Immediately after the Surgery

Hamsters usually can be collected later the same day. They have to be monitored for a while by the vets and vet nurses to check they have recovered from the anaesthetic and there are no immediate problems.  When you collect your hamster, you will be told any specific instruction or medications that are needed. Ongoing antibiotics or painkillers may be required. I make sure that I know when the first dose is due; often the hamsters have received enough of the medications while under anaesthetic and need no more until the next day.

When you get the hamster home from the vet, put them into the hospital cage you have prepared. Make sure the cage is in a quiet location, but one you can check on easily. I like to put a towel over part of the cage to make one area even darker and quieter.

Hamsters are usually sleepy for the evening after they have had an anaesthetic and surgery. I would recommend not handling them unless there is a problem, just keep them warm and quiet. They can be quieter for up to 24 hours after surgery, but I’ve found they usually bounce back by the following evening and the challenge then is stopping them from swinging on the cage roof!


They should be fed a normal diet. Sometimes I use baby food or wet cat/dog food in small amounts to either hide medications in or tempt them to eat. Don’t feed too much of this as it can cause upset stomachs. You should monitor the hamster to check they are eating and are peeing and pooing as normal. If they aren’t eating, peeing or pooing then contact your vet.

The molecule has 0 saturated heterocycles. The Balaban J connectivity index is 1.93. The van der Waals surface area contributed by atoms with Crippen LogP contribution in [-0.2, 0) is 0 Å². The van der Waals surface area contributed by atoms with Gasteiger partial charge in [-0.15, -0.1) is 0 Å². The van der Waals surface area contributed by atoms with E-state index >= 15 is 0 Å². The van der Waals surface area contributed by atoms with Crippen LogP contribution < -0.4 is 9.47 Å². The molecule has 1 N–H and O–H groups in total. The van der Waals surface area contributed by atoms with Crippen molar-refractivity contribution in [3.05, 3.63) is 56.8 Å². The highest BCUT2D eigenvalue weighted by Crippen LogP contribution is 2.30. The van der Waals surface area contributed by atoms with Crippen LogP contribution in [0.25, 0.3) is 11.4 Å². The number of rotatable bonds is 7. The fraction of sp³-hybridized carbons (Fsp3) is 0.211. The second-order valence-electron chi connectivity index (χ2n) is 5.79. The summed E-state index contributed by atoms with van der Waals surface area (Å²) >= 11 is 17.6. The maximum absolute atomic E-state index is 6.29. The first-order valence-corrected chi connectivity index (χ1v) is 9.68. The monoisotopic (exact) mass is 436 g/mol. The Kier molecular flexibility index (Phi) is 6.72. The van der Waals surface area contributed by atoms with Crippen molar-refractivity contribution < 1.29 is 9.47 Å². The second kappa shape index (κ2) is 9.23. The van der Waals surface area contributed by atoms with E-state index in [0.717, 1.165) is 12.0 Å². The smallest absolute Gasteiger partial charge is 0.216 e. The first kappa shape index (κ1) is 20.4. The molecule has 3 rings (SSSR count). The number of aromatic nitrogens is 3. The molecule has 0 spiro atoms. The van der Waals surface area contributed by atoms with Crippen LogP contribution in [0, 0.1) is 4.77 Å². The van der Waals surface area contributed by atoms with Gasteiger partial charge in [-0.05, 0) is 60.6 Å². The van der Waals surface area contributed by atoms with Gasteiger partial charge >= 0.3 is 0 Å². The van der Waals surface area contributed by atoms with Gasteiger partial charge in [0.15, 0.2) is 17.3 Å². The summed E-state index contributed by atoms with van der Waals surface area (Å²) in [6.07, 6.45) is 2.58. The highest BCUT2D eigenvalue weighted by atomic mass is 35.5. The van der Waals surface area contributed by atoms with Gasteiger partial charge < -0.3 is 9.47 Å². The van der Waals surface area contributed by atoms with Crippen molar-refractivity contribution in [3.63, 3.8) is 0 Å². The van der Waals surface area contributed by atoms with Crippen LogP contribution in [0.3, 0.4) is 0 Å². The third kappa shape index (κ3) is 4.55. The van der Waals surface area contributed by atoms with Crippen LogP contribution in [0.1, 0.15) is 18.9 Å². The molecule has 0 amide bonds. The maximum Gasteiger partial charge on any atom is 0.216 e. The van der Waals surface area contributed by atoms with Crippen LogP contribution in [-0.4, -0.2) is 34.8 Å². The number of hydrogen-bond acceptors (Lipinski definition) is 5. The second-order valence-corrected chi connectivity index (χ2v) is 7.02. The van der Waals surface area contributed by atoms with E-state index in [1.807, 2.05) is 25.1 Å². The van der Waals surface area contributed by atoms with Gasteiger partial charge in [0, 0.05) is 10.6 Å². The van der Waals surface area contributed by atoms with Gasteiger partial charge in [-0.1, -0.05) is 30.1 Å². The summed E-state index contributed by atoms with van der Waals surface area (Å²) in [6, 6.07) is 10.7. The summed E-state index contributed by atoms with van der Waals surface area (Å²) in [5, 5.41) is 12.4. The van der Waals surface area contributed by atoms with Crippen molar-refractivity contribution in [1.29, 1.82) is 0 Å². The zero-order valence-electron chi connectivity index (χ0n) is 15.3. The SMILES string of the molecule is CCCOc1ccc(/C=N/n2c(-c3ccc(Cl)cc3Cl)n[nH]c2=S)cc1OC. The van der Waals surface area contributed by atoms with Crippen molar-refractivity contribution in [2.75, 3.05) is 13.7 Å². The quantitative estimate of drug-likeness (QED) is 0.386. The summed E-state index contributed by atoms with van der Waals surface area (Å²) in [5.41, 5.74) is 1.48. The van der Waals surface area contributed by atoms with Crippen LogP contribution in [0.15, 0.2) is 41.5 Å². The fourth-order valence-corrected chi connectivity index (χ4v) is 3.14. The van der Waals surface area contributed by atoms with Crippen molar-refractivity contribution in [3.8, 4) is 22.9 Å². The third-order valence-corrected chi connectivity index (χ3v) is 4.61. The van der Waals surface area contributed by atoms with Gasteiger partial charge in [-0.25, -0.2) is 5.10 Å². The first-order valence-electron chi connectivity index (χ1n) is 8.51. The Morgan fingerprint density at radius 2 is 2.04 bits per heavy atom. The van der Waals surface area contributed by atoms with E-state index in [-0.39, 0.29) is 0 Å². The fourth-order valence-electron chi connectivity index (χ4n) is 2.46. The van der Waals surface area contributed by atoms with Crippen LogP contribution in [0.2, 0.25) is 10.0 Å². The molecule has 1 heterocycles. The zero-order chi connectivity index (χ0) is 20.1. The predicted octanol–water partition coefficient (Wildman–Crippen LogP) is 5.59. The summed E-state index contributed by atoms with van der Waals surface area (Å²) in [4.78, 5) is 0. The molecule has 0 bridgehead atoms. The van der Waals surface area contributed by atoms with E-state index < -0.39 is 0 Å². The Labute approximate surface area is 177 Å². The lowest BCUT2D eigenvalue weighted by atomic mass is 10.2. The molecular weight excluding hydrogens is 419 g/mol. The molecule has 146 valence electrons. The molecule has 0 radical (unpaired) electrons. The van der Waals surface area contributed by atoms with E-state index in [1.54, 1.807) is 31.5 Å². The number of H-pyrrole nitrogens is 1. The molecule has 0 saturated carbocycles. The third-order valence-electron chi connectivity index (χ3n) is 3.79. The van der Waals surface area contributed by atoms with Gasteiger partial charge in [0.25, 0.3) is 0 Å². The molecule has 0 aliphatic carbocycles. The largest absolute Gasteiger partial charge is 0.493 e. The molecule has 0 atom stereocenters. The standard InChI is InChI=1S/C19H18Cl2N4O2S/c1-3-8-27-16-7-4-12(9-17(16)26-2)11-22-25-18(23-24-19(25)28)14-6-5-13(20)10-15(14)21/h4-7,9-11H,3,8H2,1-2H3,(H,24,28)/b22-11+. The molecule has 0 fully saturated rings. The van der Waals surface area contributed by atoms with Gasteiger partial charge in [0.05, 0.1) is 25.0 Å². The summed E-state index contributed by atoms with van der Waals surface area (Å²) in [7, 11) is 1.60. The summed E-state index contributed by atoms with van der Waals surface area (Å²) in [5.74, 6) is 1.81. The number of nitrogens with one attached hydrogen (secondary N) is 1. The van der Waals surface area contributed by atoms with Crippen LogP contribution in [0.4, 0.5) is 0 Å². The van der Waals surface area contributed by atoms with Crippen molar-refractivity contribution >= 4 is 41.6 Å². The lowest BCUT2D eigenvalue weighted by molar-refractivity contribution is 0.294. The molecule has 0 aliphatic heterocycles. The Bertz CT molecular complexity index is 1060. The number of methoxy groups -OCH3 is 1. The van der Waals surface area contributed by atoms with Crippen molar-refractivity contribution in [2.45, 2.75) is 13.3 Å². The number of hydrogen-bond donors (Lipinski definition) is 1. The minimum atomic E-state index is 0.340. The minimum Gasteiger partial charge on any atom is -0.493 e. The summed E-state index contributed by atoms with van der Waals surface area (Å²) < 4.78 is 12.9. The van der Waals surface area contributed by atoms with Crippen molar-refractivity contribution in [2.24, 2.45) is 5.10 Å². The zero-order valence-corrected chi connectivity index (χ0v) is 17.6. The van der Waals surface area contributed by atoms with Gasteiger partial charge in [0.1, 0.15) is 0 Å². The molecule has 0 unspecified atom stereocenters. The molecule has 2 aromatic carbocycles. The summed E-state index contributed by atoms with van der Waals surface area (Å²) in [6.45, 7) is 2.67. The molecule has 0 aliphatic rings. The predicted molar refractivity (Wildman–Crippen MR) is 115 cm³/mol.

Ongoing Monitoring

You need to check the wound at least once a day. It’s useful to check it when you bring the hamster home so you’ll be able to tell if there are any changes.

Things to watch for are bleeding, swelling, redness, pus, discharge or the wound coming apart. If these happen then call your vet.

 Sometimes hamsters can lick or chew at their stitches, although this hasn’t been a problem I’ve seen often. Preventing this depends on the location of the wound. Some vets have made little Elizabethan/buster collars, others have used bandaging around the hamster’s body to protect the stitches and/or prevent the hamster being able to bend to chew them.

If you have to use anti-chew measures, take extra care to help the hamster remain clean and ensure they can access food and water.

Your vet may arrange a post-op check 3-7 days after their operation. This is to make sure there have been no problems, that your hamster is recovering well and to check the wound. At this check-up you can ask when they can move back into their normal cage, and when they can get their wheel back!

If you have any questions I haven’t answered then please contact me in the comments section.

Editor’s Note: This post was originally published in July 2016. It has been checked for accuracy and updated for clarity in May 2019.